Motorcycle season has arrived, and bikers are ready to enjoy the warm weather and picturesque Michigan roads. While motorcyclists strive to ride safely and obey traffic laws; accidents do happen. And, unfortunately, bikers can sustain life-threatening injuries if they’re in a serious accident. Furthermore, the Michigan No-Fault system is complex, especially when it comes to motorcycle accident law.Do You Have a Case?
Many people don’t realize that motorcycles are not considered motor vehicles under Michigan No-Fault law. Therefore, motorcyclists don’t have the same insurance coverage options as automobile owners.
The biggest coverage difference lies in the area of Personal Injury Protection (PIP) benefits, which are included in every driver’s No-Fault policy. These benefits provide unlimited lifetime coverage of necessary medical expenses to motorists who are injured in a crash. Accident victims are also covered for rehabilitation, attendant care, lost wages and replacement services such as household help. PIP benefits are not included in most basic motorcycle policies, which only provide liability coverage. However, motorcycle owners can purchase optional No-Fault insurance, also known as motorcycle PIP coverage, in $5,000 increments.
Under Michigan motorcycle accident law, all motorcycle owners must have a minimum amount of liability insurance. This coverage provides protection when a motorcyclist is involved in an accident where another person is injured or killed. It also covers certain costs when a motorcyclist causes damage to other people’s property.
Motorcycle owners must carry the following minimum amounts of liability insurance:
In addition, most insurance companies offer bikers the option of purchasing additional amounts of liability coverage.
With certain exceptions and conditions, motorcyclists are not required to wear helmets in Michigan. However, those who choose to ride without a helmet must carry a minimum of $20,000 of medical insurance coverage. In addition, motorcyclists must have $20,000 (minimum) of medical benefits for each passenger riding without a helmet. If those passengers have their own medical insurance benefits of $20,000 or more, the motorcycle owner may not have to purchase additional coverage.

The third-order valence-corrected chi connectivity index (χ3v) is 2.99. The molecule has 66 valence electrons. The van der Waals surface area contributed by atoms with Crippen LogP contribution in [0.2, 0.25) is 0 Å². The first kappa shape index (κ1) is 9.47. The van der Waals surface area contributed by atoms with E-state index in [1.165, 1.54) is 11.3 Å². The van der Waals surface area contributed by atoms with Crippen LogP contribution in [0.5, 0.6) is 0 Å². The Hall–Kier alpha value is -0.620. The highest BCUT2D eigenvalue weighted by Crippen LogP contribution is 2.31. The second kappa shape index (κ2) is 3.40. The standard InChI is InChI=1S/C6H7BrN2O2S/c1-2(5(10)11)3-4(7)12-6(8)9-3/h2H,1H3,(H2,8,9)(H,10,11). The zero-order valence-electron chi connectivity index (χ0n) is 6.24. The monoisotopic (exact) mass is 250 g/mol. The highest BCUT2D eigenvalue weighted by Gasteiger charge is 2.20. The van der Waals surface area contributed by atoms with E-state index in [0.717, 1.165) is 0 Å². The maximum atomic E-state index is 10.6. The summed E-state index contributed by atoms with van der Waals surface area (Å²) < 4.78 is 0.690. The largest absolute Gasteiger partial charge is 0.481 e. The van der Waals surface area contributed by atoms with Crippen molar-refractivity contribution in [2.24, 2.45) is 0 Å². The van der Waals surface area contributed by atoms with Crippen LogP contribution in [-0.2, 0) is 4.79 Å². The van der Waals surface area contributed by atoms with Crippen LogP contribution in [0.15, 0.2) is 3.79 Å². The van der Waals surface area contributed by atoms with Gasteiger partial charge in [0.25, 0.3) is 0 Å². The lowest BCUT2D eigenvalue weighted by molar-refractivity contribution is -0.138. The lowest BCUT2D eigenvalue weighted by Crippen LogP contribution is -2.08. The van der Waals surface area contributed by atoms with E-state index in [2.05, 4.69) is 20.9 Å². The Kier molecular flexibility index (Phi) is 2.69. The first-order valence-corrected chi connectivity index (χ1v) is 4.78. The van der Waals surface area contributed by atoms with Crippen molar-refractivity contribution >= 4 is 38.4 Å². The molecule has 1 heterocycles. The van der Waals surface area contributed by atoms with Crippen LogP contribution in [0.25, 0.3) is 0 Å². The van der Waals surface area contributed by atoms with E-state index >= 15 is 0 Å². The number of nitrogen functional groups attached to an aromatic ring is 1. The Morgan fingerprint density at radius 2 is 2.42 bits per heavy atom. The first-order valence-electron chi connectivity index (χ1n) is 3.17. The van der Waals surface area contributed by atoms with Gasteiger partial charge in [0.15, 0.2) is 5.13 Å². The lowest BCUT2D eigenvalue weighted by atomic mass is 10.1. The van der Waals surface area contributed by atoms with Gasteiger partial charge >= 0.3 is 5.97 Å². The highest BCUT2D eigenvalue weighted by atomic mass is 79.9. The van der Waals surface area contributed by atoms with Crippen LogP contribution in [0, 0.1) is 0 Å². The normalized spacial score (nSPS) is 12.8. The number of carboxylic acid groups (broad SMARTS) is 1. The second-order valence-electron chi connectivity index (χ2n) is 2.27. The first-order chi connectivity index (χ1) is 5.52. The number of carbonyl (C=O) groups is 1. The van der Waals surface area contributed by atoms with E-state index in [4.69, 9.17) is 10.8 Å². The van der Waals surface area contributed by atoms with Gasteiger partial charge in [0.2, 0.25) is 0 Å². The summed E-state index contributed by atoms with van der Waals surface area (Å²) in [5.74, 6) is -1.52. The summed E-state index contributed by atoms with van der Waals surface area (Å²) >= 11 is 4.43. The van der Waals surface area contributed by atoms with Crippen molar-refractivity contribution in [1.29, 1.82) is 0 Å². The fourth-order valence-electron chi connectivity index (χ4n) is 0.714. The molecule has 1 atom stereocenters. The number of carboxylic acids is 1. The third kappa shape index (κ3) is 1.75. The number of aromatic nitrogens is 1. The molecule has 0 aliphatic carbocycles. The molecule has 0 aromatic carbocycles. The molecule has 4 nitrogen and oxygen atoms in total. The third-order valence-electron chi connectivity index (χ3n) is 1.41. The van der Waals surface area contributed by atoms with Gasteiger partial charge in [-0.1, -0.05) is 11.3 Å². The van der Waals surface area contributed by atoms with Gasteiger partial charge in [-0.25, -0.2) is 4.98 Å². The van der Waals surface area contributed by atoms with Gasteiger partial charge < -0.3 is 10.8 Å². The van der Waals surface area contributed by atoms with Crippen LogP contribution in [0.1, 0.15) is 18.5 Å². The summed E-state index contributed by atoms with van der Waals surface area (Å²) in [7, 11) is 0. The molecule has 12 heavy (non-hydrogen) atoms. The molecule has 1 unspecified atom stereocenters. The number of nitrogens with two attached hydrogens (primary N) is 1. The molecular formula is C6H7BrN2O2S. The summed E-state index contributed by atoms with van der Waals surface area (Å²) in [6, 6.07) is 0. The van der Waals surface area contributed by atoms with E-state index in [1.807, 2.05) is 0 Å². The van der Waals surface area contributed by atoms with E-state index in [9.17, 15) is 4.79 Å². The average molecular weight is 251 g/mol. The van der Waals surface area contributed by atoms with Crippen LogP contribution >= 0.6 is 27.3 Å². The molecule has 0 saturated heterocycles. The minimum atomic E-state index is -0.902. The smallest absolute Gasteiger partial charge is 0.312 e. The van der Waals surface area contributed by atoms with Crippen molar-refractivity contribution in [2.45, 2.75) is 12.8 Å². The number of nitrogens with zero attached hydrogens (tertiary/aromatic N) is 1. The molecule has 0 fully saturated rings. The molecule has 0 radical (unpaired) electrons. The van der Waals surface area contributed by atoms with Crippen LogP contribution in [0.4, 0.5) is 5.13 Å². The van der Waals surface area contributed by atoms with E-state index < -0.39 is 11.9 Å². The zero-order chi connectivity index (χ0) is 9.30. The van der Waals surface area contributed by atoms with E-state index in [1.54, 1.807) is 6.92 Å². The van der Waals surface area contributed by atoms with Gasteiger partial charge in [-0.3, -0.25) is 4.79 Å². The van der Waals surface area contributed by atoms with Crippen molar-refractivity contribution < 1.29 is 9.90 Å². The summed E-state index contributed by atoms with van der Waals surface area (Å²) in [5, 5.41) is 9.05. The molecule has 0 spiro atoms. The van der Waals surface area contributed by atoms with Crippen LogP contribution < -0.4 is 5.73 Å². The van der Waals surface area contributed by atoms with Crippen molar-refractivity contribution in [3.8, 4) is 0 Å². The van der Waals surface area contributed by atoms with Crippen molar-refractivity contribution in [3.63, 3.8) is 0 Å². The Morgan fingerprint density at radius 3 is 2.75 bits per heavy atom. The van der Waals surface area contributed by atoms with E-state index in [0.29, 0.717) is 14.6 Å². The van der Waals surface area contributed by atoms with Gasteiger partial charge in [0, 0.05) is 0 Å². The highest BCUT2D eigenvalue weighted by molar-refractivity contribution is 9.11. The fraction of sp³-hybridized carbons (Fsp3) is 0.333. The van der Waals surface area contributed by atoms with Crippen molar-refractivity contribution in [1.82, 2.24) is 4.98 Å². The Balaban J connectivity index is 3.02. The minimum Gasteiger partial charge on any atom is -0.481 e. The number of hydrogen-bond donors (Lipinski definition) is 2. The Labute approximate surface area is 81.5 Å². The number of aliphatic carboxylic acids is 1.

Motorcyclists injured in an accident with a motor vehicle are usually compensated by the No-Fault policy covering that vehicle. In some cases, the injured motorcyclist may recover benefits from the policy held by the driver of the at-fault vehicle (when the driver has coverage separate from the vehicle owner’s policy). Additionally, motorcyclists who also own an insured automobile may receive benefits from the No-Fault policy that covers their motor vehicle.
The laws are different when a motorcyclist is hurt in an accident that doesn’t involve another vehicle. For instance, a biker may crash into another motorcycle or a stationary object such as a tree or deer. In those situations, the injured motorcyclist is not eligible for No-Fault benefits. When no insurance is available, an injured driver or motorcyclist may be eligible to file a claim with the Michigan Assigned Claims Plan (MACP).
Here are some steps bikers can take to lessen their liability if they are involved in an accident:
“Many of our attorneys ride motorcycles, so we understand bikers and we’re experts in motorcycle accident law,” says Mark Bernstein of The Sam Bernstein Law Firm. “Call us right away if you or a loved one is injured in a motorcycle crash, we will fight to get you the compensation you and your family deserves.”
Motorcycle accident law is complicated, but finding the right attorney is simple.
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Call 1-800-CALL-SAM today for a free no-obligation consultation.Do You Have a Case?
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